Ron Blumenfeld - Intrigue, Medical History and Fascinating Characters

Ron Blumenfeld - Intrigue, Medical History and Fascinating Characters

Ron Blumenfeld is a retired pediatrician and healthcare executive. Ron grew up in the Bronx, New York in the shadow of Yankee Stadium and studied at City College of New York before receiving his MD degree from the SUNY Downstate Health Sciences Center. After completing his pediatrics residency at the University of Arizona, he and his family settled in Connecticut, but Tucson remains their second home. Upon retirement, he became a columnist for his town’s newspaper, a pleasure he surrendered to concentrate on his debut novel, The King’s Anatomist (October 12, 2021). Ron’s love of books springs from his childhood years spent in an antiquarian bookstore in Manhattan, where his mother was the only employee. As our Author of the Day, he tells us all 

Please give us a short introduction to what The King's Anatomist is about.

In 1565 Brussels, the reclusive mathematician Jan van den Bossche receives the shocking news in Brussels that his lifelong friend, the renowned anatomist and imperial physician Andreas Vesalius, has died on the Greek island of Zante returning from a pilgrimage to the Holy Land. Grief-stricken, Jan journeys to Greece with his assistant Marcus to visit his friend’s grave. The memory-laden journey leads to revelations about Andreas’s life and to a shocking discovery on Zante. Making matters worse is Jan’s complicated relationship with Andreas’s widow, Anne.

What inspired you to write this story? Was there anything in particular that made you want to tackle this?

The inspiration for The King’s Anatomist was fifty years in the making. My mother worked in a rare bookstore in Manhattan. When I was in high school and thinking about a career in medicine, the owners of the store gave me a just-published biography of Andreas Vesalius. I bailed on it after twenty pages; it was too academic for my high-school brain. So, it sat on my bookshelf for a half-century. After I retired, I decided to give it another try. I was ready to read it! I discovered a courageous medical scientist who had a fascinating career and an intriguing death. The wheels began to spin for a story based on his life.

Why did you pick 1565 as the backdrop for your story?

Vesalius died in Greece in late 1564. I decided to start the story when his friend Jan would have received the news in Brussels, in early 1565. In the 16th century, news traveled only as fast as the people bringing it.

How much research did this book require from you to make the history part of it ring true?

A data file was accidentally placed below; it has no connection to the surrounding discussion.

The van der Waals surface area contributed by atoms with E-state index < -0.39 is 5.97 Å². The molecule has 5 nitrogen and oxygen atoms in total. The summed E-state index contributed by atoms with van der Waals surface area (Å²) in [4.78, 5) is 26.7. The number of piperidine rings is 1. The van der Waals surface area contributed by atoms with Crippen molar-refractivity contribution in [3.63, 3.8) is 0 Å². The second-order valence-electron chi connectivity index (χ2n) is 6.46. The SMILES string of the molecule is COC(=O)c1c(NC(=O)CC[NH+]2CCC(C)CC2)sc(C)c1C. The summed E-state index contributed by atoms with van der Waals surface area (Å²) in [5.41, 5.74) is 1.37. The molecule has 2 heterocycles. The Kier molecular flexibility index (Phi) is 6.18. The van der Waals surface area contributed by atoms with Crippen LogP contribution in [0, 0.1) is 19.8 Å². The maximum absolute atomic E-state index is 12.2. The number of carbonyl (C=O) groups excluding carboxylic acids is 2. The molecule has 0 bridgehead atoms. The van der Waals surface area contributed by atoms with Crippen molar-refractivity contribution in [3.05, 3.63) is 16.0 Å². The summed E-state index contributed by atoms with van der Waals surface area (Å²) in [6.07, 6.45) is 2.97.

In addition to the Vesalius biography, I read several books and scholarly articles about the history of anatomy within the broad scope of the history of medicine. I had to bring myself up to speed on 16th-century European life. It turns out it was a busy century: the artistic and intellectual currents of the Renaissance, the constant wars, the Protestant Reformation (and the religious conflicts that followed), and the continuing outbreaks of the plague. I sought out information on everyday matters of clothes, food, and schooling. And as the book is centered on a cross-continental journey, I needed to understand what it was like to travel.

What was the most interesting aspect of this research?

As a physician, I was very much taken by the state of medical education and practice in the 16th-century, and how little progress had been made since second-century Rome. It made the achievement of Vesalius all the more remarkable; his groundbreaking textbook of anatomy – The Structure of the Human Body – successfully challenged thirteen centuries of dogma. It made him famous – and infamous – in medical circles. Change did not come easily for physicians stuck on the old teachings.

I was fortunate to attend a 500th-anniversary Vesalius conference in 2014 on the island where he died, now known as Zakynthos. There I met Vesalius experts who graciously fielded questions from me as I wrote the book.

Besides writing, what other secret skills do you have?

When I was a kid growing up in the Yankee Stadium neighborhood of the South Bronx, I was very good at getting into ballgames for free; those days are long over. I speak and read French pretty passably, but my fluency has faded from disuse. Like many people during the pandemic, I started to bake bread and simple desserts.